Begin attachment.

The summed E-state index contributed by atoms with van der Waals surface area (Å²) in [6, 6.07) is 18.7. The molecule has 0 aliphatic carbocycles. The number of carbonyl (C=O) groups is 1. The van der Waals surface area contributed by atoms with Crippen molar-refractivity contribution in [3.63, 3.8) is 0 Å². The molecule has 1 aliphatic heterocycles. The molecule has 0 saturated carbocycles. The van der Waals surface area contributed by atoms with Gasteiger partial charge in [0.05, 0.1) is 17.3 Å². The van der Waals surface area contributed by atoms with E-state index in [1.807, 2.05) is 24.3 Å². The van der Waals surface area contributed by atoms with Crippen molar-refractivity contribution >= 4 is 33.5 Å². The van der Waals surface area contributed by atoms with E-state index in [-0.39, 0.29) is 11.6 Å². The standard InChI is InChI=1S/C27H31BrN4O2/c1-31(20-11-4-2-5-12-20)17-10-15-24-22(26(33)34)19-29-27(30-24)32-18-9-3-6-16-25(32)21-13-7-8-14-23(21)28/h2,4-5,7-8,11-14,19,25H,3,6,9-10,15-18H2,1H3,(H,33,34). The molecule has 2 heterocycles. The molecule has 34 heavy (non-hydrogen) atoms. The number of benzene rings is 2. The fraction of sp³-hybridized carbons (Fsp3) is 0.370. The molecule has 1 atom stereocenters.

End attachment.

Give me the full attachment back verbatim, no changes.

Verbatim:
The summed E-state index contributed by atoms with van der Waals surface area (Å²) in [6, 6.07) is 18.7. The molecule has 0 aliphatic carbocycles. The number of carbonyl (C=O) groups is 1. The van der Waals surface area contributed by atoms with Crippen molar-refractivity contribution in [3.63, 3.8) is 0 Å². The molecule has 1 aliphatic heterocycles. The molecule has 0 saturated carbocycles. The van der Waals surface area contributed by atoms with Gasteiger partial charge in [0.05, 0.1) is 17.3 Å². The van der Waals surface area contributed by atoms with E-state index in [1.807, 2.05) is 24.3 Å². The van der Waals surface area contributed by atoms with Crippen molar-refractivity contribution >= 4 is 33.5 Å². The van der Waals surface area contributed by atoms with E-state index in [-0.39, 0.29) is 11.6 Å². The standard InChI is InChI=1S/C27H31BrN4O2/c1-31(20-11-4-2-5-12-20)17-10-15-24-22(26(33)34)19-29-27(30-24)32-18-9-3-6-16-25(32)21-13-7-8-14-23(21)28/h2,4-5,7-8,11-14,19,25H,3,6,9-10,15-18H2,1H3,(H,33,34). The molecule has 2 heterocycles. The molecule has 34 heavy (non-hydrogen) atoms. The number of benzene rings is 2. The fraction of sp³-hybridized carbons (Fsp3) is 0.370. The molecule has 1 atom stereocenters.